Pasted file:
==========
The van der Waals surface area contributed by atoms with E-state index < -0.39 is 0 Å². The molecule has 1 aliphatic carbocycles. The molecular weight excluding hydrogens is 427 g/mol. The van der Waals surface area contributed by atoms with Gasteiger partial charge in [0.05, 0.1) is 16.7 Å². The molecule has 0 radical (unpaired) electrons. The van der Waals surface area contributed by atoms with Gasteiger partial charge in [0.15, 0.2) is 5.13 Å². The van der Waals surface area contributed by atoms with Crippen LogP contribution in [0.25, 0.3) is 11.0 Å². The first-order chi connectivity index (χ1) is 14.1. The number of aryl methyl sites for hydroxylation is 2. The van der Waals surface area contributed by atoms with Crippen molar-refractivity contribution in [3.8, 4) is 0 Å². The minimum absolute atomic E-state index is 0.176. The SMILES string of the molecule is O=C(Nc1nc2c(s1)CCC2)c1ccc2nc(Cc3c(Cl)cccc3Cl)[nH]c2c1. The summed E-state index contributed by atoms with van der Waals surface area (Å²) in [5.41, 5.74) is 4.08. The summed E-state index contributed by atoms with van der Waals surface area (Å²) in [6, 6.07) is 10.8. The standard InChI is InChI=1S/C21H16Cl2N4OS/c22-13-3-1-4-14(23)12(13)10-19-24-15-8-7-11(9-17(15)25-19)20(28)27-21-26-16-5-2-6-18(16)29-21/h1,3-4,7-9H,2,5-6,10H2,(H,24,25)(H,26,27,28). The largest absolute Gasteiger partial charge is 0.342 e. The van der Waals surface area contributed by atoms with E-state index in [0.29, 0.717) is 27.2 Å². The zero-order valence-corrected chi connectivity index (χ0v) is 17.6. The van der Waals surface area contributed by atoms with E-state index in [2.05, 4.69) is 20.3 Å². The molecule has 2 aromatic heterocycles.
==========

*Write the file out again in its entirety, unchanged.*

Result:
The van der Waals surface area contributed by atoms with E-state index < -0.39 is 0 Å². The molecule has 1 aliphatic carbocycles. The molecular weight excluding hydrogens is 427 g/mol. The van der Waals surface area contributed by atoms with Gasteiger partial charge in [0.05, 0.1) is 16.7 Å². The molecule has 0 radical (unpaired) electrons. The van der Waals surface area contributed by atoms with Gasteiger partial charge in [0.15, 0.2) is 5.13 Å². The van der Waals surface area contributed by atoms with Crippen LogP contribution in [0.25, 0.3) is 11.0 Å². The first-order chi connectivity index (χ1) is 14.1. The number of aryl methyl sites for hydroxylation is 2. The van der Waals surface area contributed by atoms with Crippen molar-refractivity contribution in [3.8, 4) is 0 Å². The minimum absolute atomic E-state index is 0.176. The SMILES string of the molecule is O=C(Nc1nc2c(s1)CCC2)c1ccc2nc(Cc3c(Cl)cccc3Cl)[nH]c2c1. The summed E-state index contributed by atoms with van der Waals surface area (Å²) in [5.41, 5.74) is 4.08. The summed E-state index contributed by atoms with van der Waals surface area (Å²) in [6, 6.07) is 10.8. The standard InChI is InChI=1S/C21H16Cl2N4OS/c22-13-3-1-4-14(23)12(13)10-19-24-15-8-7-11(9-17(15)25-19)20(28)27-21-26-16-5-2-6-18(16)29-21/h1,3-4,7-9H,2,5-6,10H2,(H,24,25)(H,26,27,28). The largest absolute Gasteiger partial charge is 0.342 e. The van der Waals surface area contributed by atoms with E-state index in [0.29, 0.717) is 27.2 Å². The zero-order valence-corrected chi connectivity index (χ0v) is 17.6. The van der Waals surface area contributed by atoms with E-state index in [2.05, 4.69) is 20.3 Å². The molecule has 2 aromatic heterocycles.